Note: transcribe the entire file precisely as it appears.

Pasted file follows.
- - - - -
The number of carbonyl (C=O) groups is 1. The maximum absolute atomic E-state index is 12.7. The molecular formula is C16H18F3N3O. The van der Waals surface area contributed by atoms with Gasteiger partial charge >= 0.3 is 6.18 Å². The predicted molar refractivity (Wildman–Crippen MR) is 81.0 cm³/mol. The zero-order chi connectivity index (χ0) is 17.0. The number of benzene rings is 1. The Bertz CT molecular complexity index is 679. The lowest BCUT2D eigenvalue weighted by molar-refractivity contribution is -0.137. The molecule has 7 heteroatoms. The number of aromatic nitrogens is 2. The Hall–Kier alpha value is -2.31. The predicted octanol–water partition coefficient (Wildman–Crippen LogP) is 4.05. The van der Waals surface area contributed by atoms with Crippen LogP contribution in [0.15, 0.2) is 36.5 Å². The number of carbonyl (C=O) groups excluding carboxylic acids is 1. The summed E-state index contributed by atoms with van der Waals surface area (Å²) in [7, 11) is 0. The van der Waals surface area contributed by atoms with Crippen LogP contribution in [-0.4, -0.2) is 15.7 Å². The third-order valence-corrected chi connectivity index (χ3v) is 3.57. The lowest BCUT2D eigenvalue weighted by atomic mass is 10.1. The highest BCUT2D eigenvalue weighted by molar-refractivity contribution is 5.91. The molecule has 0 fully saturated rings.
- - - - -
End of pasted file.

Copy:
The number of carbonyl (C=O) groups is 1. The maximum absolute atomic E-state index is 12.7. The molecular formula is C16H18F3N3O. The van der Waals surface area contributed by atoms with Gasteiger partial charge >= 0.3 is 6.18 Å². The predicted molar refractivity (Wildman–Crippen MR) is 81.0 cm³/mol. The zero-order chi connectivity index (χ0) is 17.0. The number of benzene rings is 1. The Bertz CT molecular complexity index is 679. The lowest BCUT2D eigenvalue weighted by molar-refractivity contribution is -0.137. The molecule has 7 heteroatoms. The number of aromatic nitrogens is 2. The Hall–Kier alpha value is -2.31. The predicted octanol–water partition coefficient (Wildman–Crippen LogP) is 4.05. The van der Waals surface area contributed by atoms with Crippen LogP contribution in [0.15, 0.2) is 36.5 Å². The number of carbonyl (C=O) groups excluding carboxylic acids is 1. The summed E-state index contributed by atoms with van der Waals surface area (Å²) in [7, 11) is 0. The van der Waals surface area contributed by atoms with Crippen LogP contribution in [-0.4, -0.2) is 15.7 Å². The third-order valence-corrected chi connectivity index (χ3v) is 3.57. The lowest BCUT2D eigenvalue weighted by atomic mass is 10.1. The highest BCUT2D eigenvalue weighted by molar-refractivity contribution is 5.91. The molecule has 0 fully saturated rings.